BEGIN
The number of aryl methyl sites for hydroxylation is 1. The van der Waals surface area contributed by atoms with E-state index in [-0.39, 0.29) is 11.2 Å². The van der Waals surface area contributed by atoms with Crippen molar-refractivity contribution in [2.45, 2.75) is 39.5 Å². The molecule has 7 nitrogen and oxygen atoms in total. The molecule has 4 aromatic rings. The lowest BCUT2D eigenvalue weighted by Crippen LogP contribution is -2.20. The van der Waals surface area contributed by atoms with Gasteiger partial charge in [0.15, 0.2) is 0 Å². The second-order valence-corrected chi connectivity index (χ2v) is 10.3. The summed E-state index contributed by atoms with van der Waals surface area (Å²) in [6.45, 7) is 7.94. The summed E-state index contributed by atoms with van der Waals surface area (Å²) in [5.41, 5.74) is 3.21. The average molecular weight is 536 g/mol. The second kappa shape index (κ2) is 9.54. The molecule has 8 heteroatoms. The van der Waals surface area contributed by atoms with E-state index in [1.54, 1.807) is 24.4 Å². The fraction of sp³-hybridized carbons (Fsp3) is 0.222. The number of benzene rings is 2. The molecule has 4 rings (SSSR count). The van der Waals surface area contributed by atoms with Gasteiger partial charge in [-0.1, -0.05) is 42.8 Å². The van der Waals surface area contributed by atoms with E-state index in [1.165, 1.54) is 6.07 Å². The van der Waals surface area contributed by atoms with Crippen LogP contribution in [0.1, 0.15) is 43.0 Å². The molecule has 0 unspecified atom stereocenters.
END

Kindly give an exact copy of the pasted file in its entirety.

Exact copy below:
The number of aryl methyl sites for hydroxylation is 1. The van der Waals surface area contributed by atoms with E-state index in [-0.39, 0.29) is 11.2 Å². The van der Waals surface area contributed by atoms with Crippen molar-refractivity contribution in [2.45, 2.75) is 39.5 Å². The molecule has 7 nitrogen and oxygen atoms in total. The molecule has 4 aromatic rings. The lowest BCUT2D eigenvalue weighted by Crippen LogP contribution is -2.20. The van der Waals surface area contributed by atoms with Gasteiger partial charge in [0.15, 0.2) is 0 Å². The second-order valence-corrected chi connectivity index (χ2v) is 10.3. The summed E-state index contributed by atoms with van der Waals surface area (Å²) in [6.45, 7) is 7.94. The summed E-state index contributed by atoms with van der Waals surface area (Å²) in [5.41, 5.74) is 3.21. The average molecular weight is 536 g/mol. The second kappa shape index (κ2) is 9.54. The molecule has 8 heteroatoms. The van der Waals surface area contributed by atoms with E-state index in [1.54, 1.807) is 24.4 Å². The fraction of sp³-hybridized carbons (Fsp3) is 0.222. The number of benzene rings is 2. The molecule has 4 rings (SSSR count). The van der Waals surface area contributed by atoms with Gasteiger partial charge in [-0.1, -0.05) is 42.8 Å². The van der Waals surface area contributed by atoms with E-state index in [1.165, 1.54) is 6.07 Å². The van der Waals surface area contributed by atoms with Crippen LogP contribution in [0.1, 0.15) is 43.0 Å². The molecule has 0 unspecified atom stereocenters.